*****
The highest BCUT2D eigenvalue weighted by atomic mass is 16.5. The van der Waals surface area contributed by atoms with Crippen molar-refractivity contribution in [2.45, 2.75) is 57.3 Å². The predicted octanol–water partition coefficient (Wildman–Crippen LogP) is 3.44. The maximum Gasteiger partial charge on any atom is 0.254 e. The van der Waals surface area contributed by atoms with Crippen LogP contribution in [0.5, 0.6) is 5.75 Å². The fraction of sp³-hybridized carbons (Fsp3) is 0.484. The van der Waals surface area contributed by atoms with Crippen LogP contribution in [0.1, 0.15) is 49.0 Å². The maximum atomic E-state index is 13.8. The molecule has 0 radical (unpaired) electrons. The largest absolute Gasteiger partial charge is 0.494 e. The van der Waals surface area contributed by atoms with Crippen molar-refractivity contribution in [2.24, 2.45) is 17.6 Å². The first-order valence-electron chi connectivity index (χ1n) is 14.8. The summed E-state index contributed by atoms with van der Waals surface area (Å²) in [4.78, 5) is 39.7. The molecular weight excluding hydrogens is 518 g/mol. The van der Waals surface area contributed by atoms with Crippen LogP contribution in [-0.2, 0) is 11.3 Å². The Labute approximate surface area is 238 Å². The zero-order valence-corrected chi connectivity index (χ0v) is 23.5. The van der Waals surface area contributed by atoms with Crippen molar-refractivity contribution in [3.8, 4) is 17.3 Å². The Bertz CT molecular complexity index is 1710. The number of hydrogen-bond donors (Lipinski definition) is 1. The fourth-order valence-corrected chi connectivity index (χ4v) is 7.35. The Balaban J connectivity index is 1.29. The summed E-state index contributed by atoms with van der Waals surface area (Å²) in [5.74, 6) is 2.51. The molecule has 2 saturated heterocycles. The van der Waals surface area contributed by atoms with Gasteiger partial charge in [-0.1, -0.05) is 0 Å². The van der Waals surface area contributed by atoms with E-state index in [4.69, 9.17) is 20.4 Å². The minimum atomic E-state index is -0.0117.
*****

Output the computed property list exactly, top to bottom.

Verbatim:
The highest BCUT2D eigenvalue weighted by atomic mass is 16.5. The van der Waals surface area contributed by atoms with Crippen molar-refractivity contribution in [2.45, 2.75) is 57.3 Å². The predicted octanol–water partition coefficient (Wildman–Crippen LogP) is 3.44. The maximum Gasteiger partial charge on any atom is 0.254 e. The van der Waals surface area contributed by atoms with Crippen LogP contribution in [0.5, 0.6) is 5.75 Å². The fraction of sp³-hybridized carbons (Fsp3) is 0.484. The van der Waals surface area contributed by atoms with Crippen LogP contribution in [0.1, 0.15) is 49.0 Å². The maximum atomic E-state index is 13.8. The molecule has 0 radical (unpaired) electrons. The largest absolute Gasteiger partial charge is 0.494 e. The van der Waals surface area contributed by atoms with Crippen molar-refractivity contribution in [2.24, 2.45) is 17.6 Å². The first-order valence-electron chi connectivity index (χ1n) is 14.8. The summed E-state index contributed by atoms with van der Waals surface area (Å²) in [4.78, 5) is 39.7. The molecular weight excluding hydrogens is 518 g/mol. The van der Waals surface area contributed by atoms with Crippen LogP contribution in [-0.2, 0) is 11.3 Å². The Labute approximate surface area is 238 Å². The zero-order valence-corrected chi connectivity index (χ0v) is 23.5. The van der Waals surface area contributed by atoms with Crippen molar-refractivity contribution in [3.8, 4) is 17.3 Å². The Bertz CT molecular complexity index is 1710. The number of hydrogen-bond donors (Lipinski definition) is 1. The fourth-order valence-corrected chi connectivity index (χ4v) is 7.35. The Balaban J connectivity index is 1.29. The summed E-state index contributed by atoms with van der Waals surface area (Å²) in [5.74, 6) is 2.51. The molecule has 2 saturated heterocycles. The van der Waals surface area contributed by atoms with Gasteiger partial charge in [-0.1, -0.05) is 0 Å². The van der Waals surface area contributed by atoms with E-state index in [4.69, 9.17) is 20.4 Å². The minimum atomic E-state index is -0.0117.